Effects of Various Soil Amendments on Subsurface Water Quality at the ISU Farm

Walt Kelly, Sam Panno, Keith Hackley

Research output: Book/Report/Conference proceedingTechnical report


Starting in 2003, a series of field studies were conducted in conjunction with researchers from Illinois State University (ISU) at the ISU Farm north of Lexington, IL. Three sites for monitoring subsurface water quality beneath row crops receiving various soil amendments were established at or near the ISU Farm. The first site was a series of small experimental plots located on the northern edge of farm property just west of road 2550E, which were amended with various fertilizers, including compost (at two application rates), swine manure slurry, separated swine manure effluent, and synthetic fertilizer (urea). A zero-rate control plot was also initiated. The swine that produced the manure used in these studies were dosed with chlortetracycline prior to the 2004 applications and for every year afterward. A common practice in the livestock industry is to provide sub-therapeutic doses of antibiotics to prevent disease outbreaks and increase growth rates (Mason et al., 2009). Tetracyclines are one of the most commonly used families of antibiotics for these purposes. The second site covered a larger area of privately owned fields to the north of the ISU Farm, which were amended with materials from the farm. Amendments included compost, manure slurry, and separated swine manure effluent. The third site was located on the northern section of ISU Farm property to the east of road 2550E. Narrowly spaced tile drains were installed at this site for the application of separated effluent via subsurface irrigation. The goal of all studies was to determine if the various soil amendments were affecting subsurface water quality. Monitoring wells were installed in up-gradient and down-gradient locations to monitor changes in shallow groundwater quality. Lysimeters were installed at the first and third sites beneath fields where various soil amendments were applied, as well as at a control location at site one. A summary of soil amendment and monitoring activities for all three sites is shown in Table 1. In addition to the field studies, a series of flow-through soil column experiments were conducted to help understand nitrogen dynamics, especially changes in nitrate isotopes.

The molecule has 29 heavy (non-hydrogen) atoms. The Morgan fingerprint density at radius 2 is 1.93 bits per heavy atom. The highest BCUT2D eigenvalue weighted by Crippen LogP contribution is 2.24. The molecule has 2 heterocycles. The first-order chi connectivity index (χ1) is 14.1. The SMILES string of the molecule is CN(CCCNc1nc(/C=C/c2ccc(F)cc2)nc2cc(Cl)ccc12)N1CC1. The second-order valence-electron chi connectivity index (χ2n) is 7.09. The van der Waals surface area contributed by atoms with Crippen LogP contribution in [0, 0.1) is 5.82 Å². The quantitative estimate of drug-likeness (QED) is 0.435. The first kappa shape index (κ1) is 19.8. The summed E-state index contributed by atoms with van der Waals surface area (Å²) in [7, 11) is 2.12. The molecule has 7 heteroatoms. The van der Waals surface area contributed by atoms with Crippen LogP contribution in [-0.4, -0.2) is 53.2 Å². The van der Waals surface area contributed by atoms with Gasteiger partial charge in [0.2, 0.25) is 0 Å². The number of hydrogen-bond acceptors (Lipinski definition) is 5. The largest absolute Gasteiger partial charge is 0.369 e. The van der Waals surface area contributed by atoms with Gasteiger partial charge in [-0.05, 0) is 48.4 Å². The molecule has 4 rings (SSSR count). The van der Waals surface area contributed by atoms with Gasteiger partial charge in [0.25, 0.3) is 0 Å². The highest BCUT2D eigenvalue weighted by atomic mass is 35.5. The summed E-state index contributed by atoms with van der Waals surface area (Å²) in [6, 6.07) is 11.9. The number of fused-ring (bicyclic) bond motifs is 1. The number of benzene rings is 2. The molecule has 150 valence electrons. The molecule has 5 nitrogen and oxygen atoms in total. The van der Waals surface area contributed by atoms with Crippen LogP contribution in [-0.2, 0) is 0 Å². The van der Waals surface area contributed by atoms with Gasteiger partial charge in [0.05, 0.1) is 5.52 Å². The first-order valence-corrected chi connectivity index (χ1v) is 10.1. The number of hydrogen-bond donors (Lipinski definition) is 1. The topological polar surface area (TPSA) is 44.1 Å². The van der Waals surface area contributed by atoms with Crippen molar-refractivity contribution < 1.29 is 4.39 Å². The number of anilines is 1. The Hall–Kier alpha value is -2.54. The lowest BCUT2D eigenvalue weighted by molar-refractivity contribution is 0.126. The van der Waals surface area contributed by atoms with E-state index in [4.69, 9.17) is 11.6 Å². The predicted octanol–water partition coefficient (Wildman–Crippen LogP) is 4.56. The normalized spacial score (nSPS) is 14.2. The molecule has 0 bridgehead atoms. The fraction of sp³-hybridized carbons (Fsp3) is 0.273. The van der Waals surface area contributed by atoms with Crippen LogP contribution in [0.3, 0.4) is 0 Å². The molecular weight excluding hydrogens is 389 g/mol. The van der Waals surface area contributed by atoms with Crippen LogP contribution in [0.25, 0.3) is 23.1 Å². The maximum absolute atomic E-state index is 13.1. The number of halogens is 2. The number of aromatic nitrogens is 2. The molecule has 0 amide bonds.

Original languageEnglish (US)
StatePublished - 2015

Publication series

NameISWS Report of Investigation 121
No.RI 121


  • ISWS


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